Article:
Facebook, by comparison, announced just weeks ago a paltry $1 billion program over a year and change. Sure, creators may make some money from interstitial ads, but Facebook does not announce the percentage of revenue they hand to creators because it would be insulting. Over the equivalent three-year period of YouTube’s declaration, Facebook has generated $210 billion in revenue. one-third of this revenue paid to creators would represent $70 billion, or $23 billion a year.

Why hasn’t Facebook paid creators before? Because it hasn’t needed to do so. Facebook’s social graph is so large that creators must post there anyway — the scale afforded by success on Facebook Blue and Instagram allows creators to monetize through directly selling to brands. Facebooks ads have value because of creators’ labor; if the users did not generate content, the social graph would not exist. Creators deserve more than the scraps they generate on their own. Facebook suppresses creators’ wages because it can. This is what monopolies do.

Facebook’s Standard Oil ethos

Facebook has long been the Standard Oil of social media, using its core monopoly to begin its march upstream and down. Zuckerberg announced in July and renewed his focus today on the metaverse, a market Roblox has pioneered. After achieving a monopoly in personal social media and competing ably in entertainment social media and virtual reality, Facebook’s drilling continues. Yes, Facebook may be free, but its monopoly harms Americans by stifling creator wages. The antitrust laws dictate that consumer harm is not a necessary condition for proving a monopoly under the Sherman Act; monopolies in and of themselves are illegal. By refiling the correct market definition and marketshare, the FTC stands more than a chance. It should win.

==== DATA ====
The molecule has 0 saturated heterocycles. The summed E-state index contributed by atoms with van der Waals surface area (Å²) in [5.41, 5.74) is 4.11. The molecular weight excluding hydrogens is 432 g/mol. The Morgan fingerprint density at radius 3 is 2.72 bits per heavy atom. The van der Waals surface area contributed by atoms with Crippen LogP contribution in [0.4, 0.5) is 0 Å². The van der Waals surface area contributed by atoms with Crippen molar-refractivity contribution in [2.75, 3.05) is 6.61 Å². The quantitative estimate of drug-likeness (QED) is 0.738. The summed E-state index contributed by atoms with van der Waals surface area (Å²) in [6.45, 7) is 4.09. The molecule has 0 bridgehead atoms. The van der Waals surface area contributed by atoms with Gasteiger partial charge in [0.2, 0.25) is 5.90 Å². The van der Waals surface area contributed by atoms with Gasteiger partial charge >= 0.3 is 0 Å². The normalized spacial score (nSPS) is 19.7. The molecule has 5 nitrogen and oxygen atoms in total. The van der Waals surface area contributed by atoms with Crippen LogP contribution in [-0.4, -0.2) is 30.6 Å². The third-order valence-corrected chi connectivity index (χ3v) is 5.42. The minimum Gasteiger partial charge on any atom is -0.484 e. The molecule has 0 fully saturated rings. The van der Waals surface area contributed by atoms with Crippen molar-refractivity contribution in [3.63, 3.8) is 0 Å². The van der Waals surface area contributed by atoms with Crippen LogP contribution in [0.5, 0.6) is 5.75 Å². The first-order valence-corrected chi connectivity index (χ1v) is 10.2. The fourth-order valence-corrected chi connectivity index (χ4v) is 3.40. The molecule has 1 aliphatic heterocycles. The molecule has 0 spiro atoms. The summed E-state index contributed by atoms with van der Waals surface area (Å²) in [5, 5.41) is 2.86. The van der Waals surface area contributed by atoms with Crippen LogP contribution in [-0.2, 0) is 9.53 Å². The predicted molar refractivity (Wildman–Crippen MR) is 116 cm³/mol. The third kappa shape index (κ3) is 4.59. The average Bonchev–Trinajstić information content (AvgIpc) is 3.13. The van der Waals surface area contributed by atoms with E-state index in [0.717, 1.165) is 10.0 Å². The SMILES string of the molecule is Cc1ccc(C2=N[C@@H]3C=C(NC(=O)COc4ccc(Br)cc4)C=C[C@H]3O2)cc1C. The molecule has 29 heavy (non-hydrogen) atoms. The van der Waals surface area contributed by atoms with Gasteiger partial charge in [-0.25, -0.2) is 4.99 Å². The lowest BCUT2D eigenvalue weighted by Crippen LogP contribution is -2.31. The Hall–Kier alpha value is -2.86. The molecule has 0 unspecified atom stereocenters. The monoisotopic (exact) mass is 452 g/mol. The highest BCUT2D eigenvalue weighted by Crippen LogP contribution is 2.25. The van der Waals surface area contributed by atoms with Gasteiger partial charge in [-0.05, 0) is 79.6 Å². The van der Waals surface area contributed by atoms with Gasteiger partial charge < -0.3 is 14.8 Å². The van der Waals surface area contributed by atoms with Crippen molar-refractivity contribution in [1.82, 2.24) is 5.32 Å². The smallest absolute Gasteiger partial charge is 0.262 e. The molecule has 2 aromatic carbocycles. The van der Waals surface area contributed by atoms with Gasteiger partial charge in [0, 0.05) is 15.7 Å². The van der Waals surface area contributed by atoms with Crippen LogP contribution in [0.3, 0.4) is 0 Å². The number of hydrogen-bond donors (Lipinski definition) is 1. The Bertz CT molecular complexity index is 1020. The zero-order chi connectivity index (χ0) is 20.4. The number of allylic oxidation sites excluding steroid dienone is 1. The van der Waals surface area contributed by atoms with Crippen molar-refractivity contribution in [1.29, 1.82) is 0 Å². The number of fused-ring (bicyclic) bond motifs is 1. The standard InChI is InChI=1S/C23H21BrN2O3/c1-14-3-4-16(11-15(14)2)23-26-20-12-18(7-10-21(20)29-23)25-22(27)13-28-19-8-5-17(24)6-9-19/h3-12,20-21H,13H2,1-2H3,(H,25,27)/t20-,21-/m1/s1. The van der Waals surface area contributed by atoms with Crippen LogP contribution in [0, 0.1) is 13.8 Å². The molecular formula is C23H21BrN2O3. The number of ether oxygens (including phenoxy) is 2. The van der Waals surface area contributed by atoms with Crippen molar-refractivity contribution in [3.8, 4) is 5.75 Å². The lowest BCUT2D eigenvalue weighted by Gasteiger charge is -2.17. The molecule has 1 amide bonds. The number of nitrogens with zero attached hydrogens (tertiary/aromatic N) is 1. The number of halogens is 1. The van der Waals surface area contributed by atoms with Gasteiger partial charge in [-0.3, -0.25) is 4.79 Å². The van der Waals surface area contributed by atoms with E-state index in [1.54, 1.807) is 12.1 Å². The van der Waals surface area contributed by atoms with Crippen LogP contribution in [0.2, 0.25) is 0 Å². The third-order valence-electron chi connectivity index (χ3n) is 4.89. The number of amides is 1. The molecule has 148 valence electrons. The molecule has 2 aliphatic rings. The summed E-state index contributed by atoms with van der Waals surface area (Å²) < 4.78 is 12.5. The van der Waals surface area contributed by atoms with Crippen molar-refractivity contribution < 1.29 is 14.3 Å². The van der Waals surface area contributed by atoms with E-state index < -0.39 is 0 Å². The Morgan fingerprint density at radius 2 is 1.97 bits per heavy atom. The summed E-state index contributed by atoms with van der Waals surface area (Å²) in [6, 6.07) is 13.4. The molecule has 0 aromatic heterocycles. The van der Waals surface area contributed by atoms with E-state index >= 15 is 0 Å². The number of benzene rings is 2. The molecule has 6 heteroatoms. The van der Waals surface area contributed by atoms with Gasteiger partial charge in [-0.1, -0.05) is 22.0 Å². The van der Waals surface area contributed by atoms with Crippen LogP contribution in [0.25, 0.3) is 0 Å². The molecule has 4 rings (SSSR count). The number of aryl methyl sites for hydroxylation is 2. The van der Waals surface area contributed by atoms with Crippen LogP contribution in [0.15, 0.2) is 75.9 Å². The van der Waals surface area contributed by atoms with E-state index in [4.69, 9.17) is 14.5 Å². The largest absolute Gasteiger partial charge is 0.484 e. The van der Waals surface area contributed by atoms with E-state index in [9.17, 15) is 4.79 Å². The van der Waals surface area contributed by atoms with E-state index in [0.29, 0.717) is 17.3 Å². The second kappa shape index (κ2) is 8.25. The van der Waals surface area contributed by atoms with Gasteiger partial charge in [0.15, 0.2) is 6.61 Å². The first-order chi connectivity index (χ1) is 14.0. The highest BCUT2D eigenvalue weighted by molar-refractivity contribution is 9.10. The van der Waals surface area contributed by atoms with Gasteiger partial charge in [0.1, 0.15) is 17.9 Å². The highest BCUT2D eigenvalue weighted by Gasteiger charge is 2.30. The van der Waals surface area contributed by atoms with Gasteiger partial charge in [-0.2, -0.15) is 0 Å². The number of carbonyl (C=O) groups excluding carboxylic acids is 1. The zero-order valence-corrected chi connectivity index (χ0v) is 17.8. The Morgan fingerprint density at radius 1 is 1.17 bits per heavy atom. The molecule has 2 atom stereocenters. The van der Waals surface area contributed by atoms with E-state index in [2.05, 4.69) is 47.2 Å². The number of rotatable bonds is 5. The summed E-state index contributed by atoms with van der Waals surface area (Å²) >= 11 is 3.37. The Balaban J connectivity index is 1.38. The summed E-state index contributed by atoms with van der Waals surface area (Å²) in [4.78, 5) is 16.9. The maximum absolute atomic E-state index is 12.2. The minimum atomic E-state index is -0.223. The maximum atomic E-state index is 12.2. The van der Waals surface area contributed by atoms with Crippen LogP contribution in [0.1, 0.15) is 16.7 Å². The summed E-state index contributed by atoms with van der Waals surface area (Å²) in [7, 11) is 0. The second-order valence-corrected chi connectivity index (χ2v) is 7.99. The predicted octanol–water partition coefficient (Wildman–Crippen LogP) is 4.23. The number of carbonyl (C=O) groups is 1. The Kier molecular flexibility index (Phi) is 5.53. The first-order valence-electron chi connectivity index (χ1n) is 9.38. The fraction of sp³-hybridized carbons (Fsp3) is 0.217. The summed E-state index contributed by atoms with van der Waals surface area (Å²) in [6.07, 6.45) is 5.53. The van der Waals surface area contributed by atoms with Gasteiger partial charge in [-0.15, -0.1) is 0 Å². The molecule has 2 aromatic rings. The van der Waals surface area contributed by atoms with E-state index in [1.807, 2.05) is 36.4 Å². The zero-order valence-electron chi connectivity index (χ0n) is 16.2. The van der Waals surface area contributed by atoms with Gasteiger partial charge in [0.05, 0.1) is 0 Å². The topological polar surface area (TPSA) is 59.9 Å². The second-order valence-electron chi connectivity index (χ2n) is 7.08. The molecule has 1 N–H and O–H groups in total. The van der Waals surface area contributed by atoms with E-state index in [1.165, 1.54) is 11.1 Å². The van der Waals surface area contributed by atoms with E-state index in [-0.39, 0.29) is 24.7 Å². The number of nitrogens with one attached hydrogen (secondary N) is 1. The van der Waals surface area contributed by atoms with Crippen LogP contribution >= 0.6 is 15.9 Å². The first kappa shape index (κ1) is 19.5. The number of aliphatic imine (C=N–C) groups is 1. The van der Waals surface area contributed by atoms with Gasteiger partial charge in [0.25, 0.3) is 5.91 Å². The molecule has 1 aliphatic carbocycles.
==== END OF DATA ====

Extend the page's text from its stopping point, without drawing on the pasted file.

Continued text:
A prior version of this article originally appeared on Substack.

#amazon, #apps, #cloudflare, #column, #facebook, #federal-trade-commission, #google, #lina-khan, #mark-zuckerberg, #messenger, #monopoly, #opinion, #pinterest, #policy, #snapchat, #social, #social-media, #social-networks, #startups, #tc, #twitter, #whatsapp

Biden nominates another Big Tech enemy, this time to lead the DOJ’s antitrust division

The Biden administration tripled down on its commitment to reining in powerful tech companies Tuesday, proposing committed Big Tech critic Jonathan Kanter to lead the Justice Department’s antitrust division.

Kanter is a lawyer with a long track record of representing smaller companies like Yelp in antitrust cases against Google. He currently practices law at his own firm, which specializes in advocacy for state and federal antitrust enforcement.

“Throughout his career, Kanter has also been a leading advocate and expert in the effort to promote strong and meaningful antitrust enforcement and competition policy,” the White House press release stated. Progressives celebrated the nomination as a win, though some of Biden’s new antitrust hawks have enjoyed support from both political parties.

The Justice Department already has a major antitrust suit against Google in the works. The lawsuit, filed by Trump’s own Justice Department, accuses the company of “unlawfully maintaining monopolies” through anti-competitive practices in its search and search advertising businesses. If successfully confirmed, Kanter would be positioned to steer the DOJ’s big case against Google.